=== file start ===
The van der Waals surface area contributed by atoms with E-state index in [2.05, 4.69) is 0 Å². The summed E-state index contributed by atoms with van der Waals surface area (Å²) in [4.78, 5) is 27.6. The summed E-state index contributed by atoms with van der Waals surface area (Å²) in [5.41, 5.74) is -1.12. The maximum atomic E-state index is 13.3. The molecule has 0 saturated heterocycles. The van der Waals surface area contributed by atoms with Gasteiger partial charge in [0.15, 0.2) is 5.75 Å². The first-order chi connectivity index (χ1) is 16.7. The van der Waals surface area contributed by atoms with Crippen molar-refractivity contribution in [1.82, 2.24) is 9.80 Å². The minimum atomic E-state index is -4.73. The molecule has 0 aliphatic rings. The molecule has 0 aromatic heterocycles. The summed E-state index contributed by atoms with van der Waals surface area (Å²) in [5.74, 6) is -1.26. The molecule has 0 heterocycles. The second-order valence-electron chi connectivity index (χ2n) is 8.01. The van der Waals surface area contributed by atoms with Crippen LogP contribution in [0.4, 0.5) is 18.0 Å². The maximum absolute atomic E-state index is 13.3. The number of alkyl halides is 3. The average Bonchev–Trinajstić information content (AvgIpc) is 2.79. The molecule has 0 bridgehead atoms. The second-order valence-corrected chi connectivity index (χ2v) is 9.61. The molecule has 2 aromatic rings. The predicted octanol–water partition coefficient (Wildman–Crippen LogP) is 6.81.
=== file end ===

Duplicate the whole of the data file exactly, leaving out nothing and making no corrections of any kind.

The van der Waals surface area contributed by atoms with E-state index in [2.05, 4.69) is 0 Å². The summed E-state index contributed by atoms with van der Waals surface area (Å²) in [4.78, 5) is 27.6. The summed E-state index contributed by atoms with van der Waals surface area (Å²) in [5.41, 5.74) is -1.12. The maximum atomic E-state index is 13.3. The molecule has 0 saturated heterocycles. The van der Waals surface area contributed by atoms with Gasteiger partial charge in [0.15, 0.2) is 5.75 Å². The first-order chi connectivity index (χ1) is 16.7. The van der Waals surface area contributed by atoms with Crippen molar-refractivity contribution in [1.82, 2.24) is 9.80 Å². The minimum atomic E-state index is -4.73. The molecule has 0 aliphatic rings. The molecule has 0 aromatic heterocycles. The summed E-state index contributed by atoms with van der Waals surface area (Å²) in [5.74, 6) is -1.26. The molecule has 0 heterocycles. The second-order valence-electron chi connectivity index (χ2n) is 8.01. The van der Waals surface area contributed by atoms with Crippen LogP contribution in [0.4, 0.5) is 18.0 Å². The maximum absolute atomic E-state index is 13.3. The number of alkyl halides is 3. The average Bonchev–Trinajstić information content (AvgIpc) is 2.79. The molecule has 0 bridgehead atoms. The second-order valence-corrected chi connectivity index (χ2v) is 9.61. The molecule has 2 aromatic rings. The predicted octanol–water partition coefficient (Wildman–Crippen LogP) is 6.81.